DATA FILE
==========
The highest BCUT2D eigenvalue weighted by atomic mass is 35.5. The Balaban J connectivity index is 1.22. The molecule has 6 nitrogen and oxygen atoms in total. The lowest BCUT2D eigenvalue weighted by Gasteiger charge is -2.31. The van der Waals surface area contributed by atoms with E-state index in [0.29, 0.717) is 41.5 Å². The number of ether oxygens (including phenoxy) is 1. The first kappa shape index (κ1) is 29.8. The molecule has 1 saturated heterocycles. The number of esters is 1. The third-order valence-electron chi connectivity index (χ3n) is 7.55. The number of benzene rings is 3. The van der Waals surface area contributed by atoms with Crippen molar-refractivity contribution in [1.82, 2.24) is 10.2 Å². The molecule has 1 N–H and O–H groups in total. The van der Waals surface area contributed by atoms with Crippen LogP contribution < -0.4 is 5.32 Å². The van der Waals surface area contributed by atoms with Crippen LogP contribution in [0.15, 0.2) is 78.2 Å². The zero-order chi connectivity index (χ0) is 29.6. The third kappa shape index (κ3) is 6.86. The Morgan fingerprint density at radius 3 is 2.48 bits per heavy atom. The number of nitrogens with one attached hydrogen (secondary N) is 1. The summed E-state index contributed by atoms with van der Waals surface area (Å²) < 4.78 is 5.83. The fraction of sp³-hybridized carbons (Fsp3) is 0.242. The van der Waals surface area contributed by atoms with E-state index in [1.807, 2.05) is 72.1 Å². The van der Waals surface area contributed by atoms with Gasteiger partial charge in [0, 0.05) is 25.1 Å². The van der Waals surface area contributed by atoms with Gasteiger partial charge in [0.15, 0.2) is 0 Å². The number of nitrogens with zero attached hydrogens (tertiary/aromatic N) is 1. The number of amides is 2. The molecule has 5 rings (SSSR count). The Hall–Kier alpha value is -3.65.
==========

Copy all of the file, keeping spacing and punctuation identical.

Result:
The highest BCUT2D eigenvalue weighted by atomic mass is 35.5. The Balaban J connectivity index is 1.22. The molecule has 6 nitrogen and oxygen atoms in total. The lowest BCUT2D eigenvalue weighted by Gasteiger charge is -2.31. The van der Waals surface area contributed by atoms with E-state index in [0.29, 0.717) is 41.5 Å². The number of ether oxygens (including phenoxy) is 1. The first kappa shape index (κ1) is 29.8. The molecule has 1 saturated heterocycles. The number of esters is 1. The third-order valence-electron chi connectivity index (χ3n) is 7.55. The number of benzene rings is 3. The van der Waals surface area contributed by atoms with Crippen molar-refractivity contribution in [1.82, 2.24) is 10.2 Å². The molecule has 1 N–H and O–H groups in total. The van der Waals surface area contributed by atoms with Crippen LogP contribution < -0.4 is 5.32 Å². The van der Waals surface area contributed by atoms with Crippen LogP contribution in [0.15, 0.2) is 78.2 Å². The zero-order chi connectivity index (χ0) is 29.6. The third kappa shape index (κ3) is 6.86. The Morgan fingerprint density at radius 3 is 2.48 bits per heavy atom. The number of nitrogens with one attached hydrogen (secondary N) is 1. The summed E-state index contributed by atoms with van der Waals surface area (Å²) < 4.78 is 5.83. The fraction of sp³-hybridized carbons (Fsp3) is 0.242. The van der Waals surface area contributed by atoms with E-state index in [1.807, 2.05) is 72.1 Å². The van der Waals surface area contributed by atoms with Gasteiger partial charge in [0, 0.05) is 25.1 Å². The van der Waals surface area contributed by atoms with Gasteiger partial charge in [0.15, 0.2) is 0 Å². The number of nitrogens with zero attached hydrogens (tertiary/aromatic N) is 1. The number of amides is 2. The molecule has 5 rings (SSSR count). The Hall–Kier alpha value is -3.65.